Menachem Bluming Sounds off on “Why Smile ?”

Your face is not just your business. It is public property. You only have to look at your own face once briefly in the morning. Everyone else has to look at your face all day. So just because you are in a bad mood or going through a rough patch, doesn’t mean everyone else has to be brought down too. The people around you deserve to be greeted with a pleasant face.
Of course, smiling is not only for the benefit of others, but for your own benefit too. The number one cause of misery is not life’s troubles but rather self-absorption. The more you think about yourself and your predicament, the more you marinate in self-pity, the more miserable you become.

On the other hand, when you look outside of yourself, look around you and see how you can be of service to others, when you smile not because you are in the mood but because others deserve to be smiled at, you start to feel upbeat and light again.
This is not to say that there are never any real reasons to be sad, or that smiling is a magical cure for depression. The point is that smiling is a duty you have to others. And when you focus on your duties rather than your difficulties, you are on the road to happiness.

So Smile 🙂

Menachem Mendel Bluming, Rabbi Moss and Chabad.org

Menachem Bluming on the Flu

So many people are feeling dreary with the flu. May they recover quickly!

How does this work from G-d’s perspective? This illness holds us back from doing so many good things and furthering our mission?

Who knows… here’s a telling story:

There was once a Jew who lived on a farm, far away from any Jewish community. He was a devout and pious man, and he and his wife did their best to create a Jewish home for his children. But he yearned to be surrounded by Jews, to be able to pray in a shul, study Torah with like-minded people and be part of a community. Day in and day out for years he would sit alone with his prayer book and his volume of Talmud, wishing he could share them with others.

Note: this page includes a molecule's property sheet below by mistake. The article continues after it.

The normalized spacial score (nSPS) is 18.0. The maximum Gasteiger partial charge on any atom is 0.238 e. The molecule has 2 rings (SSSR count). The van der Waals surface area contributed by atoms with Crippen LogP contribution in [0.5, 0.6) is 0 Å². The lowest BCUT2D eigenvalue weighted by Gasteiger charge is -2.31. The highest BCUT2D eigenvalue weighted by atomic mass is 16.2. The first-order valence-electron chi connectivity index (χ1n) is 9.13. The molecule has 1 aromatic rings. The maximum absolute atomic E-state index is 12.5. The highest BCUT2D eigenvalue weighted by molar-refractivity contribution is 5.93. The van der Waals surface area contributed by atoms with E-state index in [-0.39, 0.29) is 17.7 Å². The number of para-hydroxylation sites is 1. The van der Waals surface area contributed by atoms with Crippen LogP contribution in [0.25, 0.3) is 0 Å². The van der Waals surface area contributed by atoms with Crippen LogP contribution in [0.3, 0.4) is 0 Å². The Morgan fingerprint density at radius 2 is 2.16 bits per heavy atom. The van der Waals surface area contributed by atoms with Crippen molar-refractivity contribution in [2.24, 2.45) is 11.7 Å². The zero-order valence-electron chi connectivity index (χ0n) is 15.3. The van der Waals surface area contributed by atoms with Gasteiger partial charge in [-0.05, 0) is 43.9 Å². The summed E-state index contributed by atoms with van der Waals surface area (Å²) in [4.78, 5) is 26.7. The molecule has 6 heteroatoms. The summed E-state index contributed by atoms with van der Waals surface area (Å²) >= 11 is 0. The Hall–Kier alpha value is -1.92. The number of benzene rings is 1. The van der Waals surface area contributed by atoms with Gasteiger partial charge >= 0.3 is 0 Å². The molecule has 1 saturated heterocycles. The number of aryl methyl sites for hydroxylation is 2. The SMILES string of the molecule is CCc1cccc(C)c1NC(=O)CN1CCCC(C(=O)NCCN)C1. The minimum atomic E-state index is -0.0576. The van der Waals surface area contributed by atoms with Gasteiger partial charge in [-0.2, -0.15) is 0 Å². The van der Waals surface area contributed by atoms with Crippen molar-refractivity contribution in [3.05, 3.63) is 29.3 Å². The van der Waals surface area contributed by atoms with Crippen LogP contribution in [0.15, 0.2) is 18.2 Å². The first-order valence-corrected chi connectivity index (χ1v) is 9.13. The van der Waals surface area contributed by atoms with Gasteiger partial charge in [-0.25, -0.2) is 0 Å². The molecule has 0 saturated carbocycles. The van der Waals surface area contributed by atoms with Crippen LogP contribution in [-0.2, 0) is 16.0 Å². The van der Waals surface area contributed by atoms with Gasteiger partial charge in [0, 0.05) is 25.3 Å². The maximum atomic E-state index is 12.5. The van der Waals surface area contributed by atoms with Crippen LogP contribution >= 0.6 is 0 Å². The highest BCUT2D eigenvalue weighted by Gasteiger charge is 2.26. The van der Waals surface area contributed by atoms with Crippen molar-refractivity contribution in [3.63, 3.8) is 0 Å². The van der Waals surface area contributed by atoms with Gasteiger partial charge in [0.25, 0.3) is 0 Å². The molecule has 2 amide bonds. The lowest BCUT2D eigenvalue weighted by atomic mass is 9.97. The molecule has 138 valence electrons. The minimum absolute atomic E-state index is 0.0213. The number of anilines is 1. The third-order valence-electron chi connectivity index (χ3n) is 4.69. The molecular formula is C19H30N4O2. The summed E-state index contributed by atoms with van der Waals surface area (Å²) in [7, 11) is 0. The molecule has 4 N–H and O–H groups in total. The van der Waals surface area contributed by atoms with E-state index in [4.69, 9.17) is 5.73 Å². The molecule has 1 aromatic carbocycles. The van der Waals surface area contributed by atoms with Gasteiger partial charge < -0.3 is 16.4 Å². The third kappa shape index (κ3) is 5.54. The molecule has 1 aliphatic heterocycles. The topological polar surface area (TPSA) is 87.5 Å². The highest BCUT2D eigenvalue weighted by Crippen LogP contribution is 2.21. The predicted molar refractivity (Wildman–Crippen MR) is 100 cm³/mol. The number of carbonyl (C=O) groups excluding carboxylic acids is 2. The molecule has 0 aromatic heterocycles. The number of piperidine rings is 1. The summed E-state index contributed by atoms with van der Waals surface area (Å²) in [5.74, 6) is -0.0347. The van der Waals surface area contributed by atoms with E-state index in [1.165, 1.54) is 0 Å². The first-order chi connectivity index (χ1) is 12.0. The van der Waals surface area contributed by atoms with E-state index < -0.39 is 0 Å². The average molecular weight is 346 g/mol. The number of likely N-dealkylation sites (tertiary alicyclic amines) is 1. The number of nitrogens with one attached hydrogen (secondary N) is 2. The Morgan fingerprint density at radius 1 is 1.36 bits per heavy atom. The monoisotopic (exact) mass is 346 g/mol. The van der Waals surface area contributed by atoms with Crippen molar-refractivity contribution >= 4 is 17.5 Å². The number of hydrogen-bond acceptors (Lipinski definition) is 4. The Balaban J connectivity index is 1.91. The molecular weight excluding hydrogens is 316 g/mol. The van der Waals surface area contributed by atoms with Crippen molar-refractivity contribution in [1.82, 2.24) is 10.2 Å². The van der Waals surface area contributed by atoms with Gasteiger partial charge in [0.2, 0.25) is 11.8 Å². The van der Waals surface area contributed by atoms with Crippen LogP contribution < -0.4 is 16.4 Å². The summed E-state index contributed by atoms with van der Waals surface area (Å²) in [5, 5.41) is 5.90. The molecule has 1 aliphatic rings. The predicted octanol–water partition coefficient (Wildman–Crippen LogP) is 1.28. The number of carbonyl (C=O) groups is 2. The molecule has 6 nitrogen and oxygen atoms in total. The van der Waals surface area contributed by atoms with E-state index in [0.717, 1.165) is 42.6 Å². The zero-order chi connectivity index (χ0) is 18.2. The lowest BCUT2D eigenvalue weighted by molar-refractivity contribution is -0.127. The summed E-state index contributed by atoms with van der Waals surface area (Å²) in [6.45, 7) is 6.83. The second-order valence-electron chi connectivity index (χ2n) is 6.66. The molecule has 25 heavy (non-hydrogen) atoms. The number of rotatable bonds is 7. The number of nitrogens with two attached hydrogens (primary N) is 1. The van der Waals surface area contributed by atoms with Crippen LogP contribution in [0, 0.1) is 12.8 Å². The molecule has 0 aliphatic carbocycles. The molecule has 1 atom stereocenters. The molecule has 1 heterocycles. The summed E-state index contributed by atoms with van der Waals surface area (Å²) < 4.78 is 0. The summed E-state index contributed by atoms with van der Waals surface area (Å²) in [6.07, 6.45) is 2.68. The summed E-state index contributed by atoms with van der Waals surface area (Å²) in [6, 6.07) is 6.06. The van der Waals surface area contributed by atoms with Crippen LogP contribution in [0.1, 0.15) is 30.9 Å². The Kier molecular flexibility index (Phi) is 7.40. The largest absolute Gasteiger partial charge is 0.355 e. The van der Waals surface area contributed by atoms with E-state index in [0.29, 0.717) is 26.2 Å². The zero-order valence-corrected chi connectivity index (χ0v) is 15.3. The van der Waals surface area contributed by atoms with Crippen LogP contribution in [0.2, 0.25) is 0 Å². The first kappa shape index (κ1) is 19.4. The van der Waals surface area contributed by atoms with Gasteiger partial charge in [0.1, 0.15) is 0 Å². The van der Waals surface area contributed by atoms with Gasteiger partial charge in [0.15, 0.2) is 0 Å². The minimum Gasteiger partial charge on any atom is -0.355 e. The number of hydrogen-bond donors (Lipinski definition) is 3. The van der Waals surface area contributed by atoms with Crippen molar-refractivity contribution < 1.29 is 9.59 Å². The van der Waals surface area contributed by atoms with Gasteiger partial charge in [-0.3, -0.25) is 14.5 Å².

After many years, his dream started to come true. Slowly, more Jews moved to his area. It took decades, but he did build a community. Forty years after his arrival, that remote country town boasted a shul with daily services, regular Torah classes, a mikvah and a warm little community. He was no longer praying alone.

But the Rebbe said something astounding about this.

This Jew certainly got more pleasure from the vibrant latter years than the lonely early ones. But we don’t know which G-d enjoyed more. It could be G-d took pleasure from his lonely prayers of yearning, all those years of wishing and pining, even more than the communal satisfaction that came later.

A sincere desire to do good is itself a holy moment. When you wish you could help someone but circumstances don’t allow it, or when you truly would love to do a mitzvah but your health prevents you from doing it, that pure intention is precious to G-d. And who knows, maybe more precious than when you do a mitzvah with ease.

May you have a full recovery and get back to all your good deeds with full strength. And when things are good, remember your precious loneliness.

Menachem Mendel Bluming, Rabbi Moss and Chabad.org